Press Release
U.S. Fish and Wildlife Service announces recovery of Arizona’s ESA-protected state fish, prompting delisting proposal
50 years of collaborative conservation credited with gains for the Apache trout

The U.S. Fish and Wildlife Service is proposing to remove the native Arizona Apache trout from the List of Endangered and Threatened Species. Collaboration and partner-driven habitat conservation, non-native trout removal, and reintroduction efforts helped save the Apache trout from the brink of extinction. If delisted, it would be the first gamefish to be removed from the list of threatened and endangered species.

“The Apache trout’s recovery is a significant conservation milestone and a remarkable story to celebrate, especially now during the 50th anniversary of the Endangered Species Act,” said Amy Lueders, Fish and Wildlife Service Regional Director. “The ESA makes a difference by bringing people together to find solutions to conserve and recover imperiled species like the Apache trout.”

Arizona’s state fish, the Apache trout is native exclusively to the streams in and around the White Mountains in the eastern part of the state. It was originally considered the same species as the Gila trout, which was listed under the Endangered Species Preservation Act in 1967. Apache trout was first described as a unique species separate from the Gila trout in 1972. A year later, it gained protection under the Endangered Species Act of 1973 and was subsequently downlisted to threatened in 1975.

A major threat to Apache trout populations has been the introduction of non-native trout. The gene pool was threatened by hybridization with non-native rainbow and cutthroat trout. Additionally, non-native brook and brown trout pose threats through competition and predation. Much of the collaborative conservation work has involved removing these introduced trout from the Apache trout habitat and constructing barriers to block further non-native invasions.

With additional conservation efforts led by the White Mountain Apache Tribe in collaboration with the U.S. Forest Service, Arizona Game and Fish Department, and Trout Unlimited, Apache trout populations are rebounding. Removing outdated fish passage fish passage
Fish passage is the ability of fish or other aquatic species to move freely throughout their life to find food, reproduce, and complete their natural migration cycles. Millions of barriers to fish passage across the country are fragmenting habitat and leading to species declines. The U.S. Fish and Wildlife Service's National Fish Passage Program is working to reconnect watersheds to benefit both wildlife and people.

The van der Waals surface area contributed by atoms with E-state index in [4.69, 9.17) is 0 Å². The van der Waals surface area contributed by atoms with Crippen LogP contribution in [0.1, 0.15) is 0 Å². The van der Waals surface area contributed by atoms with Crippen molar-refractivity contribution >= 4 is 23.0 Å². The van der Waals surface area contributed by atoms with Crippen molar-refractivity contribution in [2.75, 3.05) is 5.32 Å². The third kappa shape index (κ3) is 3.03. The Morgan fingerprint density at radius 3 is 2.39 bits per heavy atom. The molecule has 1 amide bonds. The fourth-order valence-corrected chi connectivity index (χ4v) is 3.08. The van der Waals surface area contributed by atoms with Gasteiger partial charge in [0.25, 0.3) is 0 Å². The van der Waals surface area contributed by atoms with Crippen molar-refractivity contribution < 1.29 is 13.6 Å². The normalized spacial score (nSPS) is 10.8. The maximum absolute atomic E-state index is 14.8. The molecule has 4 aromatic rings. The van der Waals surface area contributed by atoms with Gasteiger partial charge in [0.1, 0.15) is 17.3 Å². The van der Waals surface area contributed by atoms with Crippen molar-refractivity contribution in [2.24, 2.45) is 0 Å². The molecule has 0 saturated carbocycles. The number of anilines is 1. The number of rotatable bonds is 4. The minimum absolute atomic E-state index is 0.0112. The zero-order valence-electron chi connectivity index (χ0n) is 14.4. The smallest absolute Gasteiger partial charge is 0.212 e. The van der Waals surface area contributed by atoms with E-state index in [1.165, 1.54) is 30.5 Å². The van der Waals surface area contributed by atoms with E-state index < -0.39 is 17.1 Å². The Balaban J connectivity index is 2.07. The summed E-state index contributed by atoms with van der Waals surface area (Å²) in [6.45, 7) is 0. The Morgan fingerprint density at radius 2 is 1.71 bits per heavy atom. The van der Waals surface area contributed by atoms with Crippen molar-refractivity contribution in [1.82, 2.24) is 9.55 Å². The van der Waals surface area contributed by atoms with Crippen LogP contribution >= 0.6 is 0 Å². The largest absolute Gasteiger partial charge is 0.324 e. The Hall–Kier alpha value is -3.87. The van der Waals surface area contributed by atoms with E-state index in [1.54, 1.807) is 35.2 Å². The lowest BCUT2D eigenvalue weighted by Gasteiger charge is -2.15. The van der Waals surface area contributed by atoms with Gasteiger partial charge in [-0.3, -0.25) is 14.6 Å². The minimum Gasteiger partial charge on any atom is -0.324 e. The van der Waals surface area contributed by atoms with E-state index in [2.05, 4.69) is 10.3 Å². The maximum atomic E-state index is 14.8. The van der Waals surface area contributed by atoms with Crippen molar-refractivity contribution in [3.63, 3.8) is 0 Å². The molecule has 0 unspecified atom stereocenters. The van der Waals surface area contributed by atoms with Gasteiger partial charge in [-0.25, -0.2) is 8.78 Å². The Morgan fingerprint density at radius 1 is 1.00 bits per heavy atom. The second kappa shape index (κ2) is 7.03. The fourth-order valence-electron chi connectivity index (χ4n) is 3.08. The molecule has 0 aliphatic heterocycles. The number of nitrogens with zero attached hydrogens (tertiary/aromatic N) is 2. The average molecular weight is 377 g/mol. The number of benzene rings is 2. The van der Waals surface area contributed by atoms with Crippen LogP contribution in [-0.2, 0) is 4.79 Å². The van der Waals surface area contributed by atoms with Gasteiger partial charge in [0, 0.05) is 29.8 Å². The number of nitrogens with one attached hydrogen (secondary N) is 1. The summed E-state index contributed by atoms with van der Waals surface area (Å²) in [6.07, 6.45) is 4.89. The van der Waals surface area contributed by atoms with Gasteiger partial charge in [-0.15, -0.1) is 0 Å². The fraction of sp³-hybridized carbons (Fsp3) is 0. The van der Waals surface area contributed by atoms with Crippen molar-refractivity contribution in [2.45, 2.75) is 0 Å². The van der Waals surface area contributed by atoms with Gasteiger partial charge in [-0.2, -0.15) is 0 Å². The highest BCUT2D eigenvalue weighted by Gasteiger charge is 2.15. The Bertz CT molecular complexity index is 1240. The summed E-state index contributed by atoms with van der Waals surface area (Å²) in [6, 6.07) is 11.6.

Learn more about fish passage
barriers will reconnect fragmented habitat and Apache trout populations, increasing genetic diversity. Projects funded through the Bipartisan Infrastructure Law Bipartisan Infrastructure Law
The Bipartisan Infrastructure Law (BIL) is a once-in-a-generation investment in the nation’s infrastructure and economic competitiveness. We were directly appropriated $455 million over five years in BIL funds for programs related to the President’s America the Beautiful initiative.

Learn more about Bipartisan Infrastructure Law
, such as the
2022 Apache Trout Recovery Fish Passage Infrastructure Project and the 2023 Crooked Creek Route 55 Culvert Fish Passage Project, both led by the White Mountain Apache Tribe, are supporting the recovery of Apache trout by replacing culverts, removing barriers and creating larger meta-populations of Apache Trout by re-opening access to over 60 miles of habitat.

The delisting proposal was preceded by a 5-year review and 2021 species status assessment, which included the best available scientific information. The assessment evaluated the species’ current needs, condition, and threats, in addition to modeling future scenarios. The most recent 5-year review, published Aug. 23, 2022, recommended delisting this species due to recovery. More information about 5-year status reviews is available on the Service’s website.

If the Apache trout is delisted, active management to maintain conservation barriers and limit hybridization with non-native trout species will continue. In addition, the ESA requires the Service to implement a post-delisting monitoring plan for a minimum of five years to ensure the species remains stable.

Today’s announcement comes as the ESA turns 50 years old in 2023. Throughout the year, the Department of the Interior will celebrate the ESA’s importance in preventing imperiled species extinction, promoting wildlife recovery, and conserving the habitats they depend on. The ESA has been highly effective and credited with saving 99% of listed species from extinction. Thus far, more than 100 species of plants and animals have been delisted based on recovery or reclassified from endangered to threatened based on improved conservation status, and hundreds more species are stable or improving thanks to the collaborative actions of Tribes, federal agencies, state and local governments, conservation organizations and private citizens.    

Comments on the proposed delisting must be received within 60 days of its publication in the Federal Register. Information on how to submit comments is available at  by searching under docket number FWS-R2-ES-2022-0115. Information on how to request a hearing is also included in the Federal Register notice.

Frequently asked questions for this proposal can be found here

To learn more about the Apache trout, please visit the species profile page.

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Aquatic animals
Aquatic connectivity
Aquatic environment
Endangered and/or Threatened species
Freshwater fish
Tribal lands
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